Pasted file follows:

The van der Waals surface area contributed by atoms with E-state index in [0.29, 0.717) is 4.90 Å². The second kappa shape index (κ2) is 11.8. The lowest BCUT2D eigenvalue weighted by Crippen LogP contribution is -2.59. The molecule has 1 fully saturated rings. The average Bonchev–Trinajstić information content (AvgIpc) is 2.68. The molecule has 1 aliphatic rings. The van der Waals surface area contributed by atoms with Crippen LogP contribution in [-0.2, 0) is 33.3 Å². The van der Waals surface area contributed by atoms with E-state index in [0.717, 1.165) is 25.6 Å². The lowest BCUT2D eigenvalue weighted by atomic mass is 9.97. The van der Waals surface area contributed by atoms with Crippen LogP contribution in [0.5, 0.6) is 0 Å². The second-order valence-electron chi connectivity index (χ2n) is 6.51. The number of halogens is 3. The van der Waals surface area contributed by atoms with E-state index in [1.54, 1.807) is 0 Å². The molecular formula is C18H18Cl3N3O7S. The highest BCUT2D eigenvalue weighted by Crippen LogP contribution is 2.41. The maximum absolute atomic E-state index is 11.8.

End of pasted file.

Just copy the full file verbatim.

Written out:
The van der Waals surface area contributed by atoms with E-state index in [0.29, 0.717) is 4.90 Å². The second kappa shape index (κ2) is 11.8. The lowest BCUT2D eigenvalue weighted by Crippen LogP contribution is -2.59. The molecule has 1 fully saturated rings. The average Bonchev–Trinajstić information content (AvgIpc) is 2.68. The molecule has 1 aliphatic rings. The van der Waals surface area contributed by atoms with Crippen LogP contribution in [-0.2, 0) is 33.3 Å². The van der Waals surface area contributed by atoms with E-state index in [0.717, 1.165) is 25.6 Å². The lowest BCUT2D eigenvalue weighted by atomic mass is 9.97. The van der Waals surface area contributed by atoms with Crippen LogP contribution in [0.5, 0.6) is 0 Å². The second-order valence-electron chi connectivity index (χ2n) is 6.51. The number of halogens is 3. The van der Waals surface area contributed by atoms with E-state index in [1.54, 1.807) is 0 Å². The molecular formula is C18H18Cl3N3O7S. The highest BCUT2D eigenvalue weighted by Crippen LogP contribution is 2.41. The maximum absolute atomic E-state index is 11.8.